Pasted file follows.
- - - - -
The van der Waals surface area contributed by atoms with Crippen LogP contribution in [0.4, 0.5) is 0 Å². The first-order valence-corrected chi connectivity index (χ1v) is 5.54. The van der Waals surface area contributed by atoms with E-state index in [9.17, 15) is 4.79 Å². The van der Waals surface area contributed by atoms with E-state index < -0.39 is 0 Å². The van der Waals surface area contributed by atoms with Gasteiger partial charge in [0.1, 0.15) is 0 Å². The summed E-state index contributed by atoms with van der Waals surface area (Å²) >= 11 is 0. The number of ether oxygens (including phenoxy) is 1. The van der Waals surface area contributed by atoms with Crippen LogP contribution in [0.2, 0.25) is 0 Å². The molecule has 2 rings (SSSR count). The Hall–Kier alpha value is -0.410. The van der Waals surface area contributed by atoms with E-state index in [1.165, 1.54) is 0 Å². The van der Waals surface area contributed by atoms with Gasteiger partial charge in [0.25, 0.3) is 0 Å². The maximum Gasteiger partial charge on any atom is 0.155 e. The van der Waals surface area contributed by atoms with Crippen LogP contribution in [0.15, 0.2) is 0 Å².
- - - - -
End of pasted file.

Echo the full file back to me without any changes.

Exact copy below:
The van der Waals surface area contributed by atoms with Crippen LogP contribution in [0.4, 0.5) is 0 Å². The first-order valence-corrected chi connectivity index (χ1v) is 5.54. The van der Waals surface area contributed by atoms with E-state index in [9.17, 15) is 4.79 Å². The van der Waals surface area contributed by atoms with E-state index < -0.39 is 0 Å². The van der Waals surface area contributed by atoms with Gasteiger partial charge in [0.1, 0.15) is 0 Å². The summed E-state index contributed by atoms with van der Waals surface area (Å²) >= 11 is 0. The number of ether oxygens (including phenoxy) is 1. The van der Waals surface area contributed by atoms with Crippen LogP contribution in [0.2, 0.25) is 0 Å². The molecule has 2 rings (SSSR count). The Hall–Kier alpha value is -0.410. The van der Waals surface area contributed by atoms with E-state index in [1.165, 1.54) is 0 Å². The van der Waals surface area contributed by atoms with Gasteiger partial charge in [0.25, 0.3) is 0 Å². The maximum Gasteiger partial charge on any atom is 0.155 e. The van der Waals surface area contributed by atoms with Crippen LogP contribution in [0.15, 0.2) is 0 Å².